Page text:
Industry

China Gives Greenlight to Genetically Modified U.S. Soybean Varieties

According to an announcement made on China’s agriculture ministry’s website, five new varieties of genetically modified (GM) seeds have been approved for shipment to China as ongoing trade talks between U.S. and Chinese officials continued early January in Beijing. Amongst the new varieties approved for shipment into China were two new soybean varieties. These were the first new approvals of GM seeds since June 2017, when new genetically engineered corn and soybean varieties were last permitted.

The move has been viewed as a sign of good will as the two nations work towards a new trade resolution. Chinese population growth and expansion in livestock herds have led to increasing soybean and other oilseed imports in recent years. According to the U.S. Department of Agriculture’s (USDA) latest official estimates, Chinese imports of soybeans have grown from 13.2 million metric tons (MMT) in the 2000/01 marketing year to peak at 94.1 MMT estimated in 2017/18. The chart that follows plots USDA’s latest estimates of Chinese soybean production and imports and illustrates the growing reliance on imports by the world’s largest soybean importer. The expected decline in imports forecast for the current marketing year of 2018/19 reflect greater imports of alternative oilseeds along with reductions in domestic hog herds following recent Asian swine fever outbreaks.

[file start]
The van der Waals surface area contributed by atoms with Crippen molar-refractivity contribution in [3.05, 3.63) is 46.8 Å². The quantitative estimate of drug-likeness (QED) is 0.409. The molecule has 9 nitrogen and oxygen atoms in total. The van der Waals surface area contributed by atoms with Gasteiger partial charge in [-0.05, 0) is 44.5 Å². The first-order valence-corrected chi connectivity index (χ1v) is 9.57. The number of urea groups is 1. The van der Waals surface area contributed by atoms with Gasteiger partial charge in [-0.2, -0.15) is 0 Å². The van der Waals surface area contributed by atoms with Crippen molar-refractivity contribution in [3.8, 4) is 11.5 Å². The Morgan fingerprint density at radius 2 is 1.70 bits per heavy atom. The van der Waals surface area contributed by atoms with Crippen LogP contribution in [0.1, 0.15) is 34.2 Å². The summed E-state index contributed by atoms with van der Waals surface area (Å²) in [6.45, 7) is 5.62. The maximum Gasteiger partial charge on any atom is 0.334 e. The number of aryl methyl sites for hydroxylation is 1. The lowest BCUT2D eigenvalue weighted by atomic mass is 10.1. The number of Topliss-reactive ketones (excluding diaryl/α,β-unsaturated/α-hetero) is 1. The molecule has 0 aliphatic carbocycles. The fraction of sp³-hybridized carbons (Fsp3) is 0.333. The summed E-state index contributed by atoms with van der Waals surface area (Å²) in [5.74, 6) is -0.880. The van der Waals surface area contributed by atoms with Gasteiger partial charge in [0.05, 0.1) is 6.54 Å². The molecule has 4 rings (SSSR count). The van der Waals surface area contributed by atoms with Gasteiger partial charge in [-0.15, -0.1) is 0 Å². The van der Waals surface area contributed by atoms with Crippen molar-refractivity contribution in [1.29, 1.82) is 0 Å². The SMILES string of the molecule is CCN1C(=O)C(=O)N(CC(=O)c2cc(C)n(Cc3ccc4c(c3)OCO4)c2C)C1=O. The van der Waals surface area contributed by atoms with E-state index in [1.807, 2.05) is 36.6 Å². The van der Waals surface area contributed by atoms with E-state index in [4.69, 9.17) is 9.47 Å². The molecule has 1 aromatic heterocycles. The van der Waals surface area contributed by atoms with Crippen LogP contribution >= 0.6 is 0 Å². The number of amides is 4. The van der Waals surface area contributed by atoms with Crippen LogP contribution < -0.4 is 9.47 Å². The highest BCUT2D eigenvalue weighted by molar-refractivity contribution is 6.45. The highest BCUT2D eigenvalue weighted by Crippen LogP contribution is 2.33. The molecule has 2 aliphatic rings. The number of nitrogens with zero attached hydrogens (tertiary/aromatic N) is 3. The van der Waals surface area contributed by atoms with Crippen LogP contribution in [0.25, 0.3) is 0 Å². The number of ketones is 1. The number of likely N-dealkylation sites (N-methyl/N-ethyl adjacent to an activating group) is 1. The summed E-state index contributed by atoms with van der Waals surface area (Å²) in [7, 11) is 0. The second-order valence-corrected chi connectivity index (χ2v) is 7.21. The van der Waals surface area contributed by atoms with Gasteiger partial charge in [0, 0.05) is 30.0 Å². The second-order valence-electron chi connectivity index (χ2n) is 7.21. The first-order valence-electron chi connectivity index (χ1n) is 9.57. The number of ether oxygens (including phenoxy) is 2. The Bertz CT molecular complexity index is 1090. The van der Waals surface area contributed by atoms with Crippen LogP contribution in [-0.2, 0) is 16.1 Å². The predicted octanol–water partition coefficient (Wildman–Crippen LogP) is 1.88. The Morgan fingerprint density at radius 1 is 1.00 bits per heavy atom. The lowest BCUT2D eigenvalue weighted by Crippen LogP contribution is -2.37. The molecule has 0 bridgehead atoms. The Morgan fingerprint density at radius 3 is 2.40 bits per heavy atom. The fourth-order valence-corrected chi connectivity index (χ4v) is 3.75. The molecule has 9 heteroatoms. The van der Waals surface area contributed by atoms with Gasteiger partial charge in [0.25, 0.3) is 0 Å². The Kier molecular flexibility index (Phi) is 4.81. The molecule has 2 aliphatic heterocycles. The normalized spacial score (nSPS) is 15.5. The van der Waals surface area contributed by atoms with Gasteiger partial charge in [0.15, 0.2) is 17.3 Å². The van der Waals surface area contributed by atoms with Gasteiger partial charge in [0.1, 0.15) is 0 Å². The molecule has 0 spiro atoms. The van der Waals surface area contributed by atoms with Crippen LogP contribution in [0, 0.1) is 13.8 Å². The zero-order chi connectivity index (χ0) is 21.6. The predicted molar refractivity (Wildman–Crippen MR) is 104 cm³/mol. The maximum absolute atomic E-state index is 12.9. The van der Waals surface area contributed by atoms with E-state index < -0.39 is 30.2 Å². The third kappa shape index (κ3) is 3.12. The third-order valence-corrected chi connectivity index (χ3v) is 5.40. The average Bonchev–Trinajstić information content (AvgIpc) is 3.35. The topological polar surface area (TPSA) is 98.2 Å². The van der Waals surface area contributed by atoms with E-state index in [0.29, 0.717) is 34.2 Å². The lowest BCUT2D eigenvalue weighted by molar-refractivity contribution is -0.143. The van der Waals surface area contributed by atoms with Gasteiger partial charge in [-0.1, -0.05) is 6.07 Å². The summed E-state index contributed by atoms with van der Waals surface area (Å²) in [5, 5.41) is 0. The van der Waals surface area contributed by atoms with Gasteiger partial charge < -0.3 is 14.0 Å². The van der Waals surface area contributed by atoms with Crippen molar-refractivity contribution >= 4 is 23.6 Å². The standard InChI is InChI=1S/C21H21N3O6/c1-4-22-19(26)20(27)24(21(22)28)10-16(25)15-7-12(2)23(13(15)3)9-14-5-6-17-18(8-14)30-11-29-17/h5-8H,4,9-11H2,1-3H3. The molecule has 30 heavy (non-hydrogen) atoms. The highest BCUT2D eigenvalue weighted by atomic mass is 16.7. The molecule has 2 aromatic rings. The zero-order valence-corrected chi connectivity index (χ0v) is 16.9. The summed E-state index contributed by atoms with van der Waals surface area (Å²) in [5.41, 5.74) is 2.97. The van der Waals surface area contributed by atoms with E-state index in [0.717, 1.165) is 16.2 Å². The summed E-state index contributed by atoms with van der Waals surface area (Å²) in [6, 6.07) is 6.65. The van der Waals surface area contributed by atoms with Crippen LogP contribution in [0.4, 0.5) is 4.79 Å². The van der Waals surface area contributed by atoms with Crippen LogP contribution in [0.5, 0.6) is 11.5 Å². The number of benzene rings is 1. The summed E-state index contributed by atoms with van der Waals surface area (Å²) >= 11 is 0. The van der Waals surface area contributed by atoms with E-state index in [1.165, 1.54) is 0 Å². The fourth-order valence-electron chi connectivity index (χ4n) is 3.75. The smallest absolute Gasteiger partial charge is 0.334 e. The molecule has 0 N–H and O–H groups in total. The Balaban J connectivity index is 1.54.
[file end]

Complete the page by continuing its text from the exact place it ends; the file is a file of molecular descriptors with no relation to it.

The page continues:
Source: December 2018 WASDE report, USDA

The recent announcement comes with wide-spreading implications, as these new approvals will afford U.S. farmers with more choices when deciding on their seed options for growing their crops in the coming years. Previous roadblocks into the Chinese market have limited demand from farmers for these seeds due to fear from U.S. commercial grain companies should have these unapproved seeds be found during testing in Chinese ports. Now that these varieties have been approved by top global soybean importer China, merchants will have fewer barriers to consider when shipping U.S. soybeans.

 

Rob Hatchett
Rob Hatchett

Senior Economist

Farm Journal Media